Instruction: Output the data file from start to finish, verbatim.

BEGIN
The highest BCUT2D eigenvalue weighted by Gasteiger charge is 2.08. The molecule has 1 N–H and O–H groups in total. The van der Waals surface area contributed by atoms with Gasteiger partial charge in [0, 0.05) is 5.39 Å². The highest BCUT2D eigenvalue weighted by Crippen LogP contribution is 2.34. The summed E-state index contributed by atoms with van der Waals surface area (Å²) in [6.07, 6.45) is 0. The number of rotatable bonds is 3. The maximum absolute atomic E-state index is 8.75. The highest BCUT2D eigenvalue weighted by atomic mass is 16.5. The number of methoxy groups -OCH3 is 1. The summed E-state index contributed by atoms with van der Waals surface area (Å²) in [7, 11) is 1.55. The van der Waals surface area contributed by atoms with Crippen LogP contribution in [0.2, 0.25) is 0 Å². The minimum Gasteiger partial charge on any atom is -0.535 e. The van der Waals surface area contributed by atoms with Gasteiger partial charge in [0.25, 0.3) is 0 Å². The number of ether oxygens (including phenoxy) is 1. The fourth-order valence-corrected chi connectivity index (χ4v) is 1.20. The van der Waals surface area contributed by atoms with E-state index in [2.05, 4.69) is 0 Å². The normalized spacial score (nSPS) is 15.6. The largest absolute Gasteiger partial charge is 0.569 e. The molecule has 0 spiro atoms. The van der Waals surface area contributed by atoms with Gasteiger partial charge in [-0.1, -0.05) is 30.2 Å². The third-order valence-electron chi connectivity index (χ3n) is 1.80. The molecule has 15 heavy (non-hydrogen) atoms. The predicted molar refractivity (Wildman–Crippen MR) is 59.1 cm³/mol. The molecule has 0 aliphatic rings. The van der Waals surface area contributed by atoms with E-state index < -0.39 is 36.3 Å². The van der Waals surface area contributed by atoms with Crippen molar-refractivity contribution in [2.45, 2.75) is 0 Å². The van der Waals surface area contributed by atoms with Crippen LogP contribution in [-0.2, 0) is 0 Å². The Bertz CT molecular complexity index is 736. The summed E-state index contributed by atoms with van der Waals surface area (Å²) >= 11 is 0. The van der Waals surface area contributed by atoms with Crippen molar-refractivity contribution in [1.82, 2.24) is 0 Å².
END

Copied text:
The highest BCUT2D eigenvalue weighted by Gasteiger charge is 2.08. The molecule has 1 N–H and O–H groups in total. The van der Waals surface area contributed by atoms with Gasteiger partial charge in [0, 0.05) is 5.39 Å². The highest BCUT2D eigenvalue weighted by Crippen LogP contribution is 2.34. The summed E-state index contributed by atoms with van der Waals surface area (Å²) in [6.07, 6.45) is 0. The number of rotatable bonds is 3. The maximum absolute atomic E-state index is 8.75. The highest BCUT2D eigenvalue weighted by atomic mass is 16.5. The number of methoxy groups -OCH3 is 1. The summed E-state index contributed by atoms with van der Waals surface area (Å²) in [7, 11) is 1.55. The van der Waals surface area contributed by atoms with Crippen LogP contribution in [0.2, 0.25) is 0 Å². The minimum Gasteiger partial charge on any atom is -0.535 e. The van der Waals surface area contributed by atoms with Gasteiger partial charge in [0.25, 0.3) is 0 Å². The number of ether oxygens (including phenoxy) is 1. The fourth-order valence-corrected chi connectivity index (χ4v) is 1.20. The van der Waals surface area contributed by atoms with E-state index in [2.05, 4.69) is 0 Å². The normalized spacial score (nSPS) is 15.6. The largest absolute Gasteiger partial charge is 0.569 e. The molecule has 0 spiro atoms. The van der Waals surface area contributed by atoms with Gasteiger partial charge in [-0.1, -0.05) is 30.2 Å². The third-order valence-electron chi connectivity index (χ3n) is 1.80. The molecule has 15 heavy (non-hydrogen) atoms. The predicted molar refractivity (Wildman–Crippen MR) is 59.1 cm³/mol. The molecule has 0 aliphatic rings. The van der Waals surface area contributed by atoms with E-state index < -0.39 is 36.3 Å². The van der Waals surface area contributed by atoms with Crippen molar-refractivity contribution in [2.45, 2.75) is 0 Å². The van der Waals surface area contributed by atoms with Crippen LogP contribution in [-0.2, 0) is 0 Å². The Bertz CT molecular complexity index is 736. The summed E-state index contributed by atoms with van der Waals surface area (Å²) >= 11 is 0. The van der Waals surface area contributed by atoms with Crippen molar-refractivity contribution in [1.82, 2.24) is 0 Å².